Wednesday, March 28, 2012

Villainy!

or How a Gas Cap Helped Me Write
by Bethany Maines
 
So today as I was driving to the Starbucks (because I was too lazy to make my own oatmeal) I saw a woman driving with her gas cap perched on the hood of her car. I was going to honk and try and indicate the issue when I realized that little door covering the gas hole was completely missing.  So I didn’t honk.  I figured that clearly this wasn’t the first time she had a problem like this and it might be better for her if she just rid the car of all accessories that weren’t bolted on.  Less to keep track of.

Facebook friend reaction says this was not the appropriately kind, good-Samaritan thing to do.  I should have honked and pointed, or pulled up alongside and yelled my message.  My reaction to such ideas?  Meh.  What would be the point?  She’d probably just do it again three weeks from now.  Some people are just Teflon coated against help.  And then I realized… I was the villain! Admittedly, the villain on a very small scale in a very tiny drama, but still, I was the bad guy!

Maybe I shouldn’t be so excited, but when I’m writing I sometimes I have a problem with villains. What excuse could possibly be enough to justify the villainous behavior of the bad guy? If my villain isn’t a sociopath or someone with a personality disorder of the highest degree, then they have to have a reason for doing what they do. At some point, they have to choose to do the bad things. And that where I struggle – coming up with reasons of sufficient validity to actually kill someone (or any of the other dastardly deeds they do). I remember a villain in one of my early attempts a novel writing seemed to have been cut from a Dickens novel – abused, with an evil uncle, penniless and starved as a child he set out to seek his revenge on all and sundry. He was one twirling moustache away from being Snidely Whiplash. My writer’s group told me in kind and restrained terms that just like my hero couldn’t exhibit all the traits and talents of herodom, possibly it would be more realistic if my bad guy acted like a human being.

In The Wild One Marlon Brando was asked “What are you rebelling against?” and he replied “What do you got?” Maybe that’s closer to the truth of villainy. It’s not that they’re not bad for a particular reason; maybe some villains are bad because they just don’t care.

11 comments:

  1. I had to laugh at this because I remember, early on, thinking...but why do they have to have a reason. They're just BAD.

    LOL.

    Though I don't completely subscribe to the dropped on their head and beaten things either. Sometimes "bad" could even just be an experiment, you know?

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  2. When I was teaching a survey course on writing one point I'd try to make is that all characters benefit from true human complexity and depth. Yes, just pure evil makes for a nice, temporary jolt to the story, but think of the villians we love to hate, the ones we hold in our memories: a Hannibal Lector, a Frankenstein monster, etc. We were frightened and horrified by what they did, wanted the hero opposing them to win in the end, but something about them also made us feel a touch of sympathy and even made us root for them a little, made us like them--just a tiny bit, but enough to make the character more intriguing, more compelling, less forgettable.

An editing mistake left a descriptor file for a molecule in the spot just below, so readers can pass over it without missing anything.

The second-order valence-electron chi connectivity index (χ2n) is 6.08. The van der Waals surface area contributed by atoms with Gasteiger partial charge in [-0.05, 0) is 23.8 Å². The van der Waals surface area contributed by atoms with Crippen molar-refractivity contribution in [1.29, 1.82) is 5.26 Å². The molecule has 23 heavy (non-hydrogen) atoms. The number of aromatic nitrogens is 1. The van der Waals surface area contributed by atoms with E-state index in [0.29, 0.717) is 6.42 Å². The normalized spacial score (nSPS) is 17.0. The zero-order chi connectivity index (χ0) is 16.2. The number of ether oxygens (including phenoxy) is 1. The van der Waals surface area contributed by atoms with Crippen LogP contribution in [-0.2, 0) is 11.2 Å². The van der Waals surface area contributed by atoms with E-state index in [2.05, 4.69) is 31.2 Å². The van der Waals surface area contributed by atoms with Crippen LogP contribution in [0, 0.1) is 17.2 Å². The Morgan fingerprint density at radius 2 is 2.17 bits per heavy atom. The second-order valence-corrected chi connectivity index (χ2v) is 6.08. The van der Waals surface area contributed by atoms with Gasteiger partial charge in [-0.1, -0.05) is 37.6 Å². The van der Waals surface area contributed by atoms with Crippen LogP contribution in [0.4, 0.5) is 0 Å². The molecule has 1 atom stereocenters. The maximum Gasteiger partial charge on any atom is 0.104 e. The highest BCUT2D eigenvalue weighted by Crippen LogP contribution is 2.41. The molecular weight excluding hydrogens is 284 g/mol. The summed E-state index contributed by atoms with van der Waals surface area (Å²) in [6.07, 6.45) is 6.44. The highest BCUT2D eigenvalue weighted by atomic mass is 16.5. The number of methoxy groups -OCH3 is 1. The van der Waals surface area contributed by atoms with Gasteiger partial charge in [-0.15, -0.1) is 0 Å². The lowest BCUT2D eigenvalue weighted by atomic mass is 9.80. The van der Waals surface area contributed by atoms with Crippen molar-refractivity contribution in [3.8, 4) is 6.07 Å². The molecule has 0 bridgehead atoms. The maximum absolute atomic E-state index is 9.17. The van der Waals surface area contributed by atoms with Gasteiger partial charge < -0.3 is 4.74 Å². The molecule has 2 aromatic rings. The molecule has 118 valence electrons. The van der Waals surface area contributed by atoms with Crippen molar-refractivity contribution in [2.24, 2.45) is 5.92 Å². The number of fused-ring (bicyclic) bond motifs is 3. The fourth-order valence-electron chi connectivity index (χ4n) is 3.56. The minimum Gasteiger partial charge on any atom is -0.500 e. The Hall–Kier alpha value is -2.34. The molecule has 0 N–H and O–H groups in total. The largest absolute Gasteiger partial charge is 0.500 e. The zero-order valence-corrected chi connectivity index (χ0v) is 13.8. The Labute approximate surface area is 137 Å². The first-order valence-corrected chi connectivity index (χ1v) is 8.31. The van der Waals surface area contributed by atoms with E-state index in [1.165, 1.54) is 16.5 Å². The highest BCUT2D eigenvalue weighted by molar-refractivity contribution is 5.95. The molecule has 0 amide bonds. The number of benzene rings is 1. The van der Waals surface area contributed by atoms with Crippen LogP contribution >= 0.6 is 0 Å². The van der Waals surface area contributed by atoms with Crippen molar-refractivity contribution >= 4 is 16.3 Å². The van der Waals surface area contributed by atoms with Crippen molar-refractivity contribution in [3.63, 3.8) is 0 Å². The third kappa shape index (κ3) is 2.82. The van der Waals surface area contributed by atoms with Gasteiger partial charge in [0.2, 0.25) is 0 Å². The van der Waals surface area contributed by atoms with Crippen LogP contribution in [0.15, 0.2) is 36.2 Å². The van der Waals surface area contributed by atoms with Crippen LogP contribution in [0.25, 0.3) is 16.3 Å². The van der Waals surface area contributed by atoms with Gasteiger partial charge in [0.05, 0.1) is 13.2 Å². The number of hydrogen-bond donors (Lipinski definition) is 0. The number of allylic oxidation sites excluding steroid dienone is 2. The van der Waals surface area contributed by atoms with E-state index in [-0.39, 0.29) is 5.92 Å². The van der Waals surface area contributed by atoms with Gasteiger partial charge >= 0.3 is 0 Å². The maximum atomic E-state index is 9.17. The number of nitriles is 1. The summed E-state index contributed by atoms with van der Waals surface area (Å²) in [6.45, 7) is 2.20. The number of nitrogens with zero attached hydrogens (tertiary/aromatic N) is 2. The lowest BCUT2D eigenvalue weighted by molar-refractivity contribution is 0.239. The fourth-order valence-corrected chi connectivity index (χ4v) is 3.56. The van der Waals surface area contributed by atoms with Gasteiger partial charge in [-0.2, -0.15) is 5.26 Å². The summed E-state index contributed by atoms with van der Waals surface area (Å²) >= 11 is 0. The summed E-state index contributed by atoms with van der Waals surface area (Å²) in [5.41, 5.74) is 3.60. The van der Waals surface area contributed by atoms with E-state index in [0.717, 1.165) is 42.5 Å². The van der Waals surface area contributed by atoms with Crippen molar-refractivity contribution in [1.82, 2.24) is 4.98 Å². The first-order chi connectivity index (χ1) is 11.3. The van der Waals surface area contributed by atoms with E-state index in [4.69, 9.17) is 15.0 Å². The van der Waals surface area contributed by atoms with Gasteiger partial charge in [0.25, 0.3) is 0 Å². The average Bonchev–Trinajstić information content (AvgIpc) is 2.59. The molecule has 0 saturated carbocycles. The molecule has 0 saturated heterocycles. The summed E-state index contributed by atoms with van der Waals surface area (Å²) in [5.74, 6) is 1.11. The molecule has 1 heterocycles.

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  3. Sometimes people become villains because they didn't think before they acted, then had to keep on doing bad stuff.

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    1. I think that's an excellent point Marilyn! When we were kids, my Dad used to ask, "Are you letting your fingers get you in trouble?" (aka Small child, why are you holding that expensive glass ornament?) Because sometimes the fingers act while the brain is not engaged. I think it's one of the more human paths to villainy.

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  4. "Some people are just Teflon coated against help." That is a great line! I've actually met folks that fit that discription. Thank you for the laugh!
    Anjali

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  5. Bethany, I saw someone driving with the door to their gas tank wide open, too, and no gas cap in sight! I figured it was way too late to honk because the gas cap was MIA. (Aren't they supposed to be attached by something? My gas cap is. Hmm.) Anyway, I love trying to figure out why someone would do something bad in a book. It is complex sometimes or, like Marilyn said, just a simple mistake that led to lies and cover-ups (or more bad behavior). The only thing scary about writing villains is realizing that it's hard to write about people who are worse than some of the people we read about in the headlines these days. Makes me want to lock myself in my house and hide (and write, of course, surrounding myself with made-up people, good and bad). ;-)

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  6. I think the majority of the people I know who can be classified in the villain category are ones who make a bad choice, freak out and in trying to make it better make it worse. Fun post!

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  7. Often the powerless find they can hurt others and it makes them feel powerful-how far they go is a matter of how much sociopathy is present. And the food for you all's books. The gas cap? I've done it, but only once :)

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    1. I think we've all done the gas cap once. ;)

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  8. This is my first time comment at your blog.Good recommended website

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